Mr. President, to further cement the collaboration between our two institutions, I would also like to commend the ICAG for taking time to review the draft Guidelines on registration of auditors and submitting comments to the SEC in 2018, which have gone a long way to shape the final draft Guidelines which will soon be issued in accordance with S.146 of Act 929. The Guidelines will seek to monitor the conduct of ICAG licensed Auditors who do business in the securities industry. Permit me to reiterate that after the issuance of these Guidelines, only the Auditors registered with the Commission will be allowed to audit licensees or products that are under our regulation. It is our considered opinion that these Guidelines will augment the Institute’s general oversight of audit practice in the country.
My dear inductees, there is no doubt that your new status as Chartered Accountants imposes on you greater responsibilities which may require that you do not limit your role only to record-keeping but also to producing management reports that will guide the executives in making informed decisions that would inure to the growth of the businesses they manage.
Mr. President, permit me to also touch on financing options available to firms and other economic agents. Traditionally, finance managers often resort to the banks for additional financing for their companies whenever the need arises. It is an incontrovertible fact that it takes long term finance, i.e. patient capital, to finance growth and expansion of enterprises. I would, therefore, like to invite and challenge our new Chartered Accountants to seriously explore and tap into the capital market for alternative financing, especially, medium to long term instruments to finance business expansion and also ensure that their businesses achieve the appropriate finance mix/capital structure for profitable operations.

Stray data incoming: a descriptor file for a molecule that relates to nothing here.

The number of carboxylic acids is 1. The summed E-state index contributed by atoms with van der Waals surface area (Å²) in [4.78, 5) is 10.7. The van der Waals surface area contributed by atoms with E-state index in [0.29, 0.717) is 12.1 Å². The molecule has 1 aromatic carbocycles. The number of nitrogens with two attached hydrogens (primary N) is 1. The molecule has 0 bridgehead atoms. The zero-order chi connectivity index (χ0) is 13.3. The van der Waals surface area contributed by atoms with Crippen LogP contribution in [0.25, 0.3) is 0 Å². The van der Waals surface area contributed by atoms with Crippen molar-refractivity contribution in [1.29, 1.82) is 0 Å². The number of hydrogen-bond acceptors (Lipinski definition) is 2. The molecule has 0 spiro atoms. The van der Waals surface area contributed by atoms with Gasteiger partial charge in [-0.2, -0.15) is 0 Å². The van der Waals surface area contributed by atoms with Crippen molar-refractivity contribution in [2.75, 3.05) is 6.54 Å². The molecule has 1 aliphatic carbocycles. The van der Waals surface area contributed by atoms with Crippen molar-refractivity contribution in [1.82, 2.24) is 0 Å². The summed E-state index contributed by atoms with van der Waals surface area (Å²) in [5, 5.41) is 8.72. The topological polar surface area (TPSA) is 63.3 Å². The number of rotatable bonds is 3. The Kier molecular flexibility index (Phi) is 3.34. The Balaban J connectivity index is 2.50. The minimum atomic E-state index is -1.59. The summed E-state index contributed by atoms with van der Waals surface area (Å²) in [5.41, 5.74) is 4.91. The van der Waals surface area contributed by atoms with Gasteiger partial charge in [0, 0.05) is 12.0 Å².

Mr. President, the public sector in most African countries lack Chartered Accountants and other professionals in adequate numbers and quality to propel their economies to grow, and by extension, also posing a threat to a country’s public financial management system. It is, therefore, welcoming news to have more professional Accountants being produced and I believe that some will respond to the call for more professionals in the public sector to reduce the shortage. I would therefore urge those of you who will join the public sector to regularly update yourselves with the Public Financial Management Act, 2016 (Act 921), Public Procurement Act, 2003 (663), Income Tax Act, 2015 (Act 896) among others and related Regulations, and apply them to promote transparency, accountability and integrity of the public financial system as your contribution to eliminating corruption in the country.
Furthermore, I would like to encourage the inductees to uphold the motto of the Institute “Integrity” in all their dealings by balancing ambition with being content with their remuneration and avoiding fraudulent practices including ‘cooking books’ for parochial selfish interests.
Mr. President, in bringing my address to a close, I would like to commend the Institute for sanctioning four (4) audit firms for non-compliance with auditing standards during their audit of seven (7) banks who were placed under receivership in 2017 and 2019 by Bank of Ghana. This is a highly commendable action and worthy of emulation; and I urge you to keep it up to weed out unfit Accountants, thereby promoting the integrity of financial statements signed by our auditors, and consequently the integrity of our financial markets.
I once again congratulate all the inductees and wish you well in your careers. Thank you for the attention and God bless us all.